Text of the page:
1992: Patrick Buchanan challenges George H.W. Bush

The first President Bush was briefly on top of the world: Around the time American forces chased Saddam Hussein's Iraqi army out of Kuwait during the 1991 Gulf War, his approval rating stood at an astonishing 89 percent. But things quickly went downhill after that. One reason: During his 1988 run for president, Bush had memorably vowed never to raise taxes. Two years later, facing a growing budget deficit, he signed a bill that "cut $500 billion from the deficit in five years, in part by raising 'luxury taxes' on items including yachts and pricey cars, among other tax hikes," according to Reuters' Elizabeth Barber. Anti-tax Republicans were furious.

Patrick Buchanan, a "paleoconservative" activist who had worked as an advisor to Presidents Nixon and Reagan, ran against Bush in the 1992 primaries. Bush won handily — capturing nearly three-quarters of GOP voters — but invited his challenger to speak at the Republican National Convention. Buchanan went before a nationwide audience and delivered a startling jeremiad. "There is a religious war going on in this country," Buchanan told Americans. "It is a cultural war, as critical to the kind of nation we shall be as was the Cold War itself, for this war is for the soul of America." The speech is remembered as a pivotal moment in American politics, one that set the stage for Donald Trump's later campaigns. And Bush? He lost to Bill Clinton that fall.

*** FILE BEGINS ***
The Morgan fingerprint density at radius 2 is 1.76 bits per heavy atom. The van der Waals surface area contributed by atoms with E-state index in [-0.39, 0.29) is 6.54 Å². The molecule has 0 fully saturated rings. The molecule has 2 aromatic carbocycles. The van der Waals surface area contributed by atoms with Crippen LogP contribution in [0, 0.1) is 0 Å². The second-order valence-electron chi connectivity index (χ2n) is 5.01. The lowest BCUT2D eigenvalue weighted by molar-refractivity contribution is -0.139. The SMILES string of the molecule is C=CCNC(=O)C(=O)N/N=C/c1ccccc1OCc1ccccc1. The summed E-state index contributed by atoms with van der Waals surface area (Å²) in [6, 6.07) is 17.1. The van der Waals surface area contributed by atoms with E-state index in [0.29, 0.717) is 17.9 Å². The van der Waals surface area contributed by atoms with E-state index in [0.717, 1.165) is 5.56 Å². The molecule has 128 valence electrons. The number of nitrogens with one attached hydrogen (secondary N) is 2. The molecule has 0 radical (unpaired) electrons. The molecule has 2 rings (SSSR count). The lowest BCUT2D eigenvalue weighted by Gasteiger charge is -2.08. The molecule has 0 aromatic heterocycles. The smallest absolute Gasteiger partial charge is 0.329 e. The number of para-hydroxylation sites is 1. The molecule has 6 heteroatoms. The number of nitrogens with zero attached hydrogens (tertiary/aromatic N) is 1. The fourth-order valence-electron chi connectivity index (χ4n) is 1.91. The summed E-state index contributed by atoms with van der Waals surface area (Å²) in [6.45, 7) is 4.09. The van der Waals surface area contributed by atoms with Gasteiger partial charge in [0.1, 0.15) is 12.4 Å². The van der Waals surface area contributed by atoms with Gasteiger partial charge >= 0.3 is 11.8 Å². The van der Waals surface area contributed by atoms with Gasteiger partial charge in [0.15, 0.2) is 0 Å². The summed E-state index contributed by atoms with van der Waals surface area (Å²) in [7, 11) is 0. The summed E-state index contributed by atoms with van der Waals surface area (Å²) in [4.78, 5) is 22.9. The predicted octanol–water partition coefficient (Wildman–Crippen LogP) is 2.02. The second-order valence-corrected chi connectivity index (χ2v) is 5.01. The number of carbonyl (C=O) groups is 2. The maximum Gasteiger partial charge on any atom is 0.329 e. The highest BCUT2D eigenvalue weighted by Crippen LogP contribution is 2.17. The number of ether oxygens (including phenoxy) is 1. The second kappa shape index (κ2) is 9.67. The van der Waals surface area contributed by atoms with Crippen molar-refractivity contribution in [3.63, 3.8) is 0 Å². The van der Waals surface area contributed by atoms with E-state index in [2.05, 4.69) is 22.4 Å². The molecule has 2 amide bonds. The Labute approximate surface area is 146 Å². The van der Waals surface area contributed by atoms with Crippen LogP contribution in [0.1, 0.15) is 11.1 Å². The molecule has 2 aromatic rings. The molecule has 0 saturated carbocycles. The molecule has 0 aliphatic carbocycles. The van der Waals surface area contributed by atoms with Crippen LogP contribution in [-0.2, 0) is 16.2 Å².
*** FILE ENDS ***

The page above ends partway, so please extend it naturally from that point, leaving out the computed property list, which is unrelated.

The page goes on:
The final scorecard: Over the last 60 years, intraparty challenges to sitting presidents have succeeded mostly in damaging those presidents. But they haven't led to short-term electoral success for the challengers: Their party lost the White House each time.